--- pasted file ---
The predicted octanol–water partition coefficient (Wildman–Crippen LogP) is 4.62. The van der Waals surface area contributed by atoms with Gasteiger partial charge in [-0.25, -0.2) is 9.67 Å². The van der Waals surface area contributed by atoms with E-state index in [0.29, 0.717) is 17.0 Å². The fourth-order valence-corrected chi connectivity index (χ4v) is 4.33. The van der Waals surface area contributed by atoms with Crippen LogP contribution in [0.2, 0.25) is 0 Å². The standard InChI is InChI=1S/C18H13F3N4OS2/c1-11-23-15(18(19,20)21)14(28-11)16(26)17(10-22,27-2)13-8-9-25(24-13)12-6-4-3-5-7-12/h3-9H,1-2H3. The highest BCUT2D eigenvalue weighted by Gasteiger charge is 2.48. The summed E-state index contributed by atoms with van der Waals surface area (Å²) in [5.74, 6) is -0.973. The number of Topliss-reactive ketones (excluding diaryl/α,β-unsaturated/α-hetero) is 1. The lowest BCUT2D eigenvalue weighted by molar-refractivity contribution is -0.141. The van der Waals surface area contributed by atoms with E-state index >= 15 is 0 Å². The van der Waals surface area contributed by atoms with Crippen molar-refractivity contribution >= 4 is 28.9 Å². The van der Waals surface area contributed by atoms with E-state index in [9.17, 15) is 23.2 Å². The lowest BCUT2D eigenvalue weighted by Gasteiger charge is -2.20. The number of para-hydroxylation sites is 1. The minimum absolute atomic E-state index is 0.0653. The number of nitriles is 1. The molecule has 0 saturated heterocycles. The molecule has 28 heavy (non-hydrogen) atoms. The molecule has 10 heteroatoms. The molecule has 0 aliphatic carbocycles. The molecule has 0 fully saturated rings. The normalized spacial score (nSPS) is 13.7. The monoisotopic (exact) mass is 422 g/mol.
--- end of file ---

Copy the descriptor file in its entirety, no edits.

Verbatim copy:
The predicted octanol–water partition coefficient (Wildman–Crippen LogP) is 4.62. The van der Waals surface area contributed by atoms with Gasteiger partial charge in [-0.25, -0.2) is 9.67 Å². The van der Waals surface area contributed by atoms with E-state index in [0.29, 0.717) is 17.0 Å². The fourth-order valence-corrected chi connectivity index (χ4v) is 4.33. The van der Waals surface area contributed by atoms with Crippen LogP contribution in [0.2, 0.25) is 0 Å². The standard InChI is InChI=1S/C18H13F3N4OS2/c1-11-23-15(18(19,20)21)14(28-11)16(26)17(10-22,27-2)13-8-9-25(24-13)12-6-4-3-5-7-12/h3-9H,1-2H3. The highest BCUT2D eigenvalue weighted by Gasteiger charge is 2.48. The summed E-state index contributed by atoms with van der Waals surface area (Å²) in [5.74, 6) is -0.973. The number of Topliss-reactive ketones (excluding diaryl/α,β-unsaturated/α-hetero) is 1. The lowest BCUT2D eigenvalue weighted by molar-refractivity contribution is -0.141. The van der Waals surface area contributed by atoms with E-state index >= 15 is 0 Å². The van der Waals surface area contributed by atoms with Crippen molar-refractivity contribution >= 4 is 28.9 Å². The van der Waals surface area contributed by atoms with E-state index in [9.17, 15) is 23.2 Å². The lowest BCUT2D eigenvalue weighted by Gasteiger charge is -2.20. The number of para-hydroxylation sites is 1. The minimum absolute atomic E-state index is 0.0653. The number of nitriles is 1. The molecule has 0 saturated heterocycles. The molecule has 28 heavy (non-hydrogen) atoms. The molecule has 10 heteroatoms. The molecule has 0 aliphatic carbocycles. The molecule has 0 fully saturated rings. The normalized spacial score (nSPS) is 13.7. The monoisotopic (exact) mass is 422 g/mol.